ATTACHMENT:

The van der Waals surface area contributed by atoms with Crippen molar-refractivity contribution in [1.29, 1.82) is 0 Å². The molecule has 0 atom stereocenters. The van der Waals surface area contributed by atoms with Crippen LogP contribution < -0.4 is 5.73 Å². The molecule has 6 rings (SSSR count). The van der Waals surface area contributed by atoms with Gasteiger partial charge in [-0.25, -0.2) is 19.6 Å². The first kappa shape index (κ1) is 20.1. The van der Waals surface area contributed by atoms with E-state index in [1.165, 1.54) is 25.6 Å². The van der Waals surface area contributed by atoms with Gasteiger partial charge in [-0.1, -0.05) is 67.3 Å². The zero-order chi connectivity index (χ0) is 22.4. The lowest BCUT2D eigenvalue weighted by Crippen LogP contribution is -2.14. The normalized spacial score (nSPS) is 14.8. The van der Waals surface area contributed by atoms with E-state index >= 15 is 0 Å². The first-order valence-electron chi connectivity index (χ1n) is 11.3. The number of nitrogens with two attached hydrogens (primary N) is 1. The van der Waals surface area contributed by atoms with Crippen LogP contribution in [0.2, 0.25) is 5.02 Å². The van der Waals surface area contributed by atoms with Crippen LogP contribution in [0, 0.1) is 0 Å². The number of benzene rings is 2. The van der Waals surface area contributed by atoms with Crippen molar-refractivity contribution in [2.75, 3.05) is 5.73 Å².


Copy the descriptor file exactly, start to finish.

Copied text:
The van der Waals surface area contributed by atoms with Crippen molar-refractivity contribution in [1.29, 1.82) is 0 Å². The molecule has 0 atom stereocenters. The van der Waals surface area contributed by atoms with Crippen LogP contribution < -0.4 is 5.73 Å². The molecule has 6 rings (SSSR count). The van der Waals surface area contributed by atoms with Gasteiger partial charge in [-0.25, -0.2) is 19.6 Å². The first kappa shape index (κ1) is 20.1. The van der Waals surface area contributed by atoms with E-state index in [1.165, 1.54) is 25.6 Å². The van der Waals surface area contributed by atoms with Gasteiger partial charge in [-0.1, -0.05) is 67.3 Å². The zero-order chi connectivity index (χ0) is 22.4. The lowest BCUT2D eigenvalue weighted by Crippen LogP contribution is -2.14. The normalized spacial score (nSPS) is 14.8. The van der Waals surface area contributed by atoms with E-state index >= 15 is 0 Å². The first-order valence-electron chi connectivity index (χ1n) is 11.3. The number of nitrogens with two attached hydrogens (primary N) is 1. The van der Waals surface area contributed by atoms with Crippen LogP contribution in [0.2, 0.25) is 5.02 Å². The van der Waals surface area contributed by atoms with Crippen LogP contribution in [0, 0.1) is 0 Å². The number of benzene rings is 2. The van der Waals surface area contributed by atoms with Crippen molar-refractivity contribution in [2.75, 3.05) is 5.73 Å².